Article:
Train from Venice to Rome

Eurail / InterRail Pass

Zip across Italy from La Serenissima to The Eternal City. Find out more about taking the train from Venice to Rome.

In many ways, surreal, car-free Venice couldn’t be more different from busy, monumental Rome. Yet, both of these cities are on most Italy itineraries, and luckily it’s easy to connect the two by train.

Traveling from Venice to Rome by train takes just over 3 hours, but can take as long as 5.5 hours by car.  Another benefit of taking the train is that driving in Rome is quite challenging, and Venice’s islands are car-free. Taking the train saves time and is a great solution to the problems you would encounter by driving in these cities.

Frequent Trains from Venice to Rome

There are 15 high-speed Trenitalia Alta Velocità (AV) trains per day heading to Rome from Venice. The first departs Venezia Santa Lucia (often shortened to S.Lucia) bound for Roma Termini at 12:08 a.m., the last at 7:25 p.m. The fastest trains, the Frecciarossa, make the 330-mile (531-km) trip in 3 hours and 24 minutes, while the average trip takes about 3 hours and 45 minutes. Ticket prices on this route range from $56-69.

Italo trains connect Venezia Santa Lucia with both Roma Termini and Roma Tiburtina train stations. The trip takes as little as 3 hours and 21 minutes to Tiburtina, and 3 hours 33 minutes to Termini. There are only a few trains per day on weekdays from Venice’s S.Lucia to Rome.

Note that weekends and holidays typically mean less frequent service and sometimes longer travel times.


Direct Trains from Venice to Rome

The high-speed trains from Venice to Rome are primarily direct trains, although the AV trains stop in Bologna and Florence on the way to pick up more passenger. There are some trains connecting these cities that do require a train transfer, so it’s important to look carefully at your ticket options before booking.

Amenities on Trains from Venice to Rome

The top of the line AV trains are Frecciarossa, and these train cars are all equipped with air conditioning and power outlets in your seat for your convenience. There are both 1st-class and 2nd-class cars. First class passengers get a free drink and a choice of newspaper. A cafe car is available to all passengers.

Venice and Rome Train Stations

Venice has two stations, Mestre and Santa Lucia. Mestre station is on the mainland, while Venezia Santa Lucia (sometimes shortened to S. Lucia) is on the island. If you are going to S. Lucia pay attention so that you don't get off too early at Mestre accidentally. Some trains stop at both Venice stations, while some only stop at S. Lucia. Once at S. Lucia, there's a vaporetto stop right outside the station on the Grand Canal.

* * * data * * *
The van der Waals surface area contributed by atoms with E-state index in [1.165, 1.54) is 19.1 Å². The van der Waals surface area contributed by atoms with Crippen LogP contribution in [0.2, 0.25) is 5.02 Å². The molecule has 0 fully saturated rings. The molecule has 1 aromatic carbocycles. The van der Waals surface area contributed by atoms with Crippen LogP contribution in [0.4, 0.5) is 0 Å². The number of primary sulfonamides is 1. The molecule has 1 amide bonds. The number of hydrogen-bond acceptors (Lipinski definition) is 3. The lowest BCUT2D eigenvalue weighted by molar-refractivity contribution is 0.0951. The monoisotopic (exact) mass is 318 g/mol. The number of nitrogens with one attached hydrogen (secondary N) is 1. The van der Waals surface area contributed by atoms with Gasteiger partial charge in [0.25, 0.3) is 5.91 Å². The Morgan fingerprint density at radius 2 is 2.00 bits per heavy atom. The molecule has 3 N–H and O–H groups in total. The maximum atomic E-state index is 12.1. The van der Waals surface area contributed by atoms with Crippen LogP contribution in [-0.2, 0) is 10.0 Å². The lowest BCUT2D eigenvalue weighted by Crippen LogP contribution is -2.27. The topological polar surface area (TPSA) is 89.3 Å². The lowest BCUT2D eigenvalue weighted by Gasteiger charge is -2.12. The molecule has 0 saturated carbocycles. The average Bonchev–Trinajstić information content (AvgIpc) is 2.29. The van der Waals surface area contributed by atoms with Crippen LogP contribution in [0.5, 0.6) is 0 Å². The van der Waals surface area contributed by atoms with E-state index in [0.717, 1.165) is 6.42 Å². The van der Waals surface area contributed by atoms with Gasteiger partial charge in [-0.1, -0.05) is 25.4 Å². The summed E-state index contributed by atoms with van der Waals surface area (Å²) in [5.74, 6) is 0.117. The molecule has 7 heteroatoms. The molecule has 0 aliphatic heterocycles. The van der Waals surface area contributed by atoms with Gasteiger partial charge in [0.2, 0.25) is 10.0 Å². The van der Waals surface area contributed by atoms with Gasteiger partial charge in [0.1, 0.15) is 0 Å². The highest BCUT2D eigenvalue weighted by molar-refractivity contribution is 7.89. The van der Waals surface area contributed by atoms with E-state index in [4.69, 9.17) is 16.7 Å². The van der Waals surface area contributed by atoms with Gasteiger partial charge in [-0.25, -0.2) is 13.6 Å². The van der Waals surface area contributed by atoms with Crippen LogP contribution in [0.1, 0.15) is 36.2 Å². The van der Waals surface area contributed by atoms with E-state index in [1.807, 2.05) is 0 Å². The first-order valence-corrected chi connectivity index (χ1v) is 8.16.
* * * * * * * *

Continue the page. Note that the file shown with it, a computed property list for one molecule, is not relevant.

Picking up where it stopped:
Rome's Termini station is the city's, and Europe's,  largest train station, and also a major transportation hub within Rome. Many bus lines stop right outside the station, and there is also a Metro station inside Termini.

Roma Tiburtina is also connected to the city's Metro system and is served by a number of city buses.

Journey Information

See below for details on traveling from Venice to Rome by train.

Frequently Asked Questions (FAQs) About Train Travel in Italy

From seat assignments and luggage space, to the different types of tickets, here are some of the most frequently asked questions about train travel in Italy.

Arrival and Departure Train Destinations

Read on for information about Venice to Rome train stations.

Venice Santa Lucia Guide

Venice Santa Lucia  Guide

This beautiful 1940s-50s train station boasts 16 platforms and sits across the lagoon, right on the Grand Canal.


Rome Termini Guide

Rome Termini  Guide

Rome's transportation mecca boasts countless amenities and connections for Italy's rail passengers. One special amenity is ItaliaRail's very own VIP station oasis, the ItaliaPass Lounge, at the start of Track 25.


Things To Do in Rome

Check out deals on some of the best tours in Rome, the beautiful and exciting historic metropolis of Italy.

Vatican Museums Tour

Vatican Museums Show & Go™

With Skip the Line access, this larger group tour explores the Vatican City’s most dazzling art masterpieces, including The Sistine Chapel and St. Peter’s Basilica.

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Colosseum Show & Go™

With no entry lines, explore Rome’s three most significant historical attractions: The Colosseum, the Roman Forum, and Palatine Hill.

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Hotels in Rome

From historic properties to contemporary design hotels, Rome - the epicenter of Italy, has luxurious accommodations options for all budgets and tastes.

Hotel Britannia

Hotel Britannia

The Hotel Britannia, housed in an early 20th-century palazzo near Piazza Repubblica, retains some lovely turn-of-the-century features and is easy walking distance from Termini train station, as well as other local transportation.

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Manfredi Suite

Manfredi Suite

Manfredi Suite is hidden on Rome’s Via Margutta, an exclusive side street once known as a haven for artists. Now, a most desired Roman address, the area is chic, with posh family homes and exclusive shops.

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Types of Trains in Italy

From Trenitalia's high-speed Frecciarossa trains to old-world scenic rail cars, learn about the different kinds of trains in Italy.

More Popular Train Routes in Italy

If Rome is not your final destination, see below for ideas and information on other popular train routes in Italy.

Trains From Florence To:
Trains From Milan To:
Trains From Naples To:
The Amalfi Coast